Discussion and the need for further quantification

Following almost three-quarters of a century of debate, it is now clearly understood that CAD is an inflammatory process [1] resulting from more than cholesterol. A process associated with ever increasing tissue levels of inflammatory materials [1], which ultimately result in the deposition of an inflammatory plaque that impairs the ability of coronary arteries to dilate to increase coronary blood flow upon demand. Until recently [11,38], our ability to measure coronary blood flow has been limited to semi-quantitative measurements.

A review of the three studies done to date - looking at the blood levels of lipids, inflammatory markers and semi-quantitative coronary blood flow in individuals on Vegan, LMF and LCKD – reveals no relationship between initial measurements of these blood tests and coronary blood flow itself, and only a moderate relationship between changes in a composite of 6-combined blood tests and actual changes in coronary blood flow.

While changes in lipids and inflammatory blood tests have been repeatedly shown to increase following treatment with a LCKD, the failure to demonstrate a statistically significant correlation between outcomes on blood tests (blood levels of inflammation) and consequential changes in coronary blood flow (tissue levels of inflammation) makes it impossible to predict with certainty what these and other diets are doing to the coronary blood flow proper.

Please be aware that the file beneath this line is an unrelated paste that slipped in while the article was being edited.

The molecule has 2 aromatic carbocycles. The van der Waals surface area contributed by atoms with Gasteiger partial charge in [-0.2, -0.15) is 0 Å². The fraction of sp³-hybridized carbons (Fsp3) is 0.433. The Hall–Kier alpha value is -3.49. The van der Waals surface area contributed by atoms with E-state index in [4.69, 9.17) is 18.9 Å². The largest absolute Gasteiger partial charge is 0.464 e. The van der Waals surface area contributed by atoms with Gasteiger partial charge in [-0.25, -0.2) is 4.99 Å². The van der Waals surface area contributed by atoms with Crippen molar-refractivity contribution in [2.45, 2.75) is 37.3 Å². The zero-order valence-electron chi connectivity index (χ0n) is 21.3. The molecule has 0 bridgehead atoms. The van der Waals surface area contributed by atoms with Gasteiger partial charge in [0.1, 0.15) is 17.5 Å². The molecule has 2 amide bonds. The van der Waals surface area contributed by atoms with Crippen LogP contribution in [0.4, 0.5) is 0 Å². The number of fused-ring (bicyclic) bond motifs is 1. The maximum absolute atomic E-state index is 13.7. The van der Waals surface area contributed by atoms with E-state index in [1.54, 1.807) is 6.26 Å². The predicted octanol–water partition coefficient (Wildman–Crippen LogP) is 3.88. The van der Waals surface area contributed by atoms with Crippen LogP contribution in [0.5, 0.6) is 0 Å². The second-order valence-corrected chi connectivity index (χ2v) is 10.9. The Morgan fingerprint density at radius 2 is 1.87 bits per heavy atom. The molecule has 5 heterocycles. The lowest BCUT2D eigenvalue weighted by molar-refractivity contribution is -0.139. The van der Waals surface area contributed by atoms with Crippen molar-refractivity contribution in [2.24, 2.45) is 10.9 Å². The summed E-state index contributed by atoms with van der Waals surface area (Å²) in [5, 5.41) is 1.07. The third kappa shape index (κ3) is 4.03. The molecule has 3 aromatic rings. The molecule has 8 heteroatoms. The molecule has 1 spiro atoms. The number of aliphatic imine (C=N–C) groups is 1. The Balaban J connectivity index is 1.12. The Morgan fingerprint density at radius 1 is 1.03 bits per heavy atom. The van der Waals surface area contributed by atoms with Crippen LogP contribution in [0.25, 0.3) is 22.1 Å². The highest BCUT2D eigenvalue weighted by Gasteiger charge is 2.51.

If we as physicians are going to talk to our patients, or publish papers in medical journals, or discuss findings with the media – so the media can write second hand stories, which someone else will write third hand stories about – then we need to conduct further studies on the impact of these diets, quantitatively measuring the effect these diets have on coronary blood flow. There is no substitute for measuring the effect of a drug or diet upon coronary blood flow other than the quantification of the change in coronary blood flow itself.